In association with Natasha Events, The Westin Pune Koregaon Park, also organises fun activities for kids as a part of their Sunday brunch. Rishi Mehra, Director Food and Beverage at the hotel, says,“ While parents enjoy a laidback brunch, kids are best left to experts who engage them in activities ranging from painting to cupcake decoration to pizza or cookie making. This keeps the kids off phones and tablets.”

Mamta Masri, founder Natasha Events, who teamed up with the hotel in December 2012, says, “We have chocolate fountains for kids and make your own mocktail counters.” For Halloween, she created a delightful spread of hollow pumpkins, cookies shaped as surprised ghost, spooky cat and wily witches. For Christmas, she plans on including ginger bread, candy cane cookies, Santa hat cupcakes with red and green sprinkles, Christmas tree meringues and more. These are desserts that remind children of their favourite holiday things.

Also read | Why wordless books for children are getting better, popular

Restaurants follow suit
It’s not only hotels, even restaurants like Smoke House Deli offer kids-special menu. Here, the menu is designed like a story-cum-colouring book, replete with adventures of Smokey and Salem, the mascots of the restaurant. These two characters take the kids on a journey through a host of dishes that are indulgent but healthy. “For instance, the multigrain pizza is prepared with a veggie sauce comprising tomatoes, carrots and other vegetables that some children generally shy away from. The pasta is made from whole wheat dough while cookies are sugar-free, made using honey and jaggery. Designed in consultation with nutritionists, the menu is healthy but fun as feeding kids isn’t easy,” says Jaydeep Mukherjee, the brand head at Impressario handmade restaurants that owns Smoke House Deli.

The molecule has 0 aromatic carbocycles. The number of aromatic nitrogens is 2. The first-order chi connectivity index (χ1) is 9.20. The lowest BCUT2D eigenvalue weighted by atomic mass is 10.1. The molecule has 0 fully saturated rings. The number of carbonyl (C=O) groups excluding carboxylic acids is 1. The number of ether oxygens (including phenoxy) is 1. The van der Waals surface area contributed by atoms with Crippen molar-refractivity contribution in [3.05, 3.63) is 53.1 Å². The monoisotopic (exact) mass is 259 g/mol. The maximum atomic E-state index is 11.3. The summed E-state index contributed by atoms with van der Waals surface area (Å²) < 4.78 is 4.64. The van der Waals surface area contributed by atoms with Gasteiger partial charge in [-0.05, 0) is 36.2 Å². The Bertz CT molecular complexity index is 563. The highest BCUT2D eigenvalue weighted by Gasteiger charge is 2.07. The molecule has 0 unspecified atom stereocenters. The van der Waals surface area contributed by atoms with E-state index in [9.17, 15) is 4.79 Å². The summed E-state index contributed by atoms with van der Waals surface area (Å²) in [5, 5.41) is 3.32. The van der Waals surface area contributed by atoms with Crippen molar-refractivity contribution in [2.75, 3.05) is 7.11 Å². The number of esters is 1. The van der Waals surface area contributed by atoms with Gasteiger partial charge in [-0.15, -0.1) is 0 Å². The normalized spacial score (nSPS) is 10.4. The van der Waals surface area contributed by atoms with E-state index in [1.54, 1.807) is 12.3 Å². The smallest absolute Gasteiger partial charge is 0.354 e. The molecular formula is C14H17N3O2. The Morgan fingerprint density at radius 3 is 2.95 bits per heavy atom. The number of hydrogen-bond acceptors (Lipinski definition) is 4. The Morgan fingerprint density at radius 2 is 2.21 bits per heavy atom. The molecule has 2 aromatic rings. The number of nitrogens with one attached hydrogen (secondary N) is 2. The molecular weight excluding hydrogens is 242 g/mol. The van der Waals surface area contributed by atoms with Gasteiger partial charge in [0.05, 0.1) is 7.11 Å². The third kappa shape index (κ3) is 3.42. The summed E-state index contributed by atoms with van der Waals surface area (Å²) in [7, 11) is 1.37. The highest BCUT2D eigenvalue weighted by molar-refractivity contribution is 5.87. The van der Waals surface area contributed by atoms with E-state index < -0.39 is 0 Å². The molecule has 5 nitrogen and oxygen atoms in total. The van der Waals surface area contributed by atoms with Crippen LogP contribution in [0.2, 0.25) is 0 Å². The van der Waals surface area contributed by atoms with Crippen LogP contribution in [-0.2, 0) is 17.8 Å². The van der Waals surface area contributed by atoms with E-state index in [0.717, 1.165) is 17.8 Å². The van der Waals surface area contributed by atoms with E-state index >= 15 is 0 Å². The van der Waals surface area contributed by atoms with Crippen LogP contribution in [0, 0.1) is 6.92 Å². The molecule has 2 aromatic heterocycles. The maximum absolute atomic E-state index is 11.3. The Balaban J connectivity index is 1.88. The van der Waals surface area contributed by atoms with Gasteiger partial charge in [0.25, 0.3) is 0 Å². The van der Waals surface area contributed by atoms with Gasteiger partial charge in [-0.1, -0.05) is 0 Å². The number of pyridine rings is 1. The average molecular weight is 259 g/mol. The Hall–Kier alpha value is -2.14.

The restaurant is planning to create a separate line of crockery for kids shaped like elephants, airplanes, penguins and more. “This age group is vital for any eatery because parents like to go to places that cater to their children,” says Mukherjee.

The colour code

“There are a few things that our culinary team keeps in mind while planning the kid's menu. A, the food needs to be comforting and B, presentation is key— it needs to be visually appealing for children. Once the food looks attractive and colourful, half our job is done. For instance, we had rainbow cakes, brightly coloured smoothies and vibrant fruit salads on the menu for Children’s Day,” says Ishaan Singh, Director of Food and Beverage, Sheraton Grand Pune Bund Garden Hotel. “Also, children don't care for vast menus, they enjoy a select few dishes which are appealing to them. Our job is to pack in as much taste and nutrition as possible in this select menu,” he signs off.

Also read | Children’s fashion gets a couture touch this season